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Friday, January 09, 2009

Is Citizenship dead?

From the business world I have read a number of articles about corporations being the 'new religion'. These articles propose that for a large portion of the western world religion is no longer what keeps the fabric of our society together. They surmise that corporations now take this space and that corporate & social responsibility is all about companies being active participants in the community and bringing benefits and taking responsibility for what they do.

Jack Welch, the former GE Chairman and CEO states a very clear case for the benefits that successful companies bring to society - and in his drive and ambition there seems to be a great deal of personal commitment to this, even when making redundancies and closing factories. His belief is that to be successful brings more benefits than perhaps a more 'European socialist model' that might favour 100% unemployment regardless of productivity. (Jack Welch)

Plastered across the news though are plenty of examples of bribery, corruption and fraud. People and corporations exploiting opportunities for individual gain and significant cost to others.

Weak enforcement of regulation and controls around these sorts of activities have enabled things like the Parmalat scandal, ENRON, the
recent issues with a fund managed as a kind of pyramid scheme with hundreds of millions being plundered. Articles like: bbc news really bring it home.

So what would it mean to be more of a citizen? Our friend wikipedia gives us some insights: Citizenship and of course also a bit of a role model.
"Active citizenship" is the philosophy that citizens should work towards the betterment of their community through economic participation, public service, volunteer work, and other such efforts to improve life for all citizens.

I think that the key thing to emphasise there is to improve life for all citzens.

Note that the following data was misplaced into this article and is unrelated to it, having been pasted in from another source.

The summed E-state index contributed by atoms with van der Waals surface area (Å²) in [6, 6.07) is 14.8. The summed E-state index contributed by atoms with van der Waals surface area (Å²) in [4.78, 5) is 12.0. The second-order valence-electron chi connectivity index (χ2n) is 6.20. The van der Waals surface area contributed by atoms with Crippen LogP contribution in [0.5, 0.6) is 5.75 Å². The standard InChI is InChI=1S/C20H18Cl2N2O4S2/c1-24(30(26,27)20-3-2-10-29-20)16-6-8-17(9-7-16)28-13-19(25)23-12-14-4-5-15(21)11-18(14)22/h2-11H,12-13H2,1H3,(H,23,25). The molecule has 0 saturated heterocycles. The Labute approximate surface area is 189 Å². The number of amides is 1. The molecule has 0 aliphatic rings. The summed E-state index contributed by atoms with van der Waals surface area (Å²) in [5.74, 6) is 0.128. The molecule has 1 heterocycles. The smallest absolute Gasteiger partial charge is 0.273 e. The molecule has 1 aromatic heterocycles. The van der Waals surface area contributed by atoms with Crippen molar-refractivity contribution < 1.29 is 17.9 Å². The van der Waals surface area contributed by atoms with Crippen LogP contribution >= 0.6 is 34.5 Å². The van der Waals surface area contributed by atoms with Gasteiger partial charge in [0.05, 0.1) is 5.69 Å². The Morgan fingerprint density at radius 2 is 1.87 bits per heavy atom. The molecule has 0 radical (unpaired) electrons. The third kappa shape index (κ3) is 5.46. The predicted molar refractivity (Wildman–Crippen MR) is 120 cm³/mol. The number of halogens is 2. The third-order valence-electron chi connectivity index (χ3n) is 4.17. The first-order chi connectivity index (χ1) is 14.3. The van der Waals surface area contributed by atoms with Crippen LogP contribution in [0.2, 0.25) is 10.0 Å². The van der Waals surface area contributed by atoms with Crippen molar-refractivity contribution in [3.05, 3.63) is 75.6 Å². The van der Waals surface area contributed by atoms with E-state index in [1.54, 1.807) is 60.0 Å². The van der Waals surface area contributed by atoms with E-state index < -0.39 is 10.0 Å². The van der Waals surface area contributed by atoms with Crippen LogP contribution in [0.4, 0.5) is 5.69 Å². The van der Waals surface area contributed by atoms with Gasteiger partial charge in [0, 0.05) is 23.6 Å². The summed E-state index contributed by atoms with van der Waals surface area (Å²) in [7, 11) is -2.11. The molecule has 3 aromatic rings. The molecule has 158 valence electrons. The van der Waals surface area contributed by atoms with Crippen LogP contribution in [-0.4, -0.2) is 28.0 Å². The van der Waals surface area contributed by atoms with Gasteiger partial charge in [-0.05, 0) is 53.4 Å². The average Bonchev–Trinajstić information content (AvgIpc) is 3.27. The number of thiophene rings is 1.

I take a look around TCL and I see some great citizens of the company and I see people that are great citizens in general (usually the same people). But I look further afield and I see a lot that doesn't look like citizenship, a lot that isn't helping everyone, a lot that isn't giving back and a lot that is just plundering.

If corporations are the 'new religion', this doesn't look so great. It makes me wonder: is citizenship dead, dying or maybe just not getting all the press it deserves?

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Paul Darby said...

I have to argue that religion has never been particularly good at keeping the fabric of any society together, since it has caused more war and conflict than anything else ever.

With regards to citizenship: there are a number of factors working against it and nurturing a 'keep your head down' society. These include, 1 - long work hours and commuter hours. People are working ridiculous hours (particularly in this country and particularly within IT) to earn money and to get the job done, but also just to be seen to be putting in the effort. Those that are doing this are most deffinately giving something back in the form of their time. 2 - High cost of living. This does not compell people to work for the good of others or society when they are struggling to meet demands on their time and finances already.

I'm sure there are more reasons than this.

I personally would rather this was not the case. I try to rise above it but I can certainly empathise with it as I struggle with these things every day myself. If your alraedy working your butt off why would you want to do even more in the name of citizenship?

This is such a shame.

Stewart Noakes, TCL said...

So what holds society as a whole together - is there a single thing that you can point to?

Also, here's a thought.....
is citizenship something that you do when its convenient, or as a matter of course? e.g. do you donate money to charitable causes when you have a 42" plasma and your xbox collection is up to date or when you feel it is the right thing to do?
(sorry - that reads it bit personal, and its not meant to. Read as 'does one ...')

your thoughts, as always, appreciated.

Paul Darby said...

The 'right thing to do' in this area gets increasingly clouded when your major concerns are your immediate family.
My wife and I pay money to a cancer charity every month. We used to pay to an animal wellfare charity in Africa and we also paid a monthly fee to pay for schooling for children in Africa. Unfortunately some of this had to stop a while back because times got tight and keeping the home in the manor that we wished for our kids seemed more important. Selfish? absolutely, but also perfectly understandable.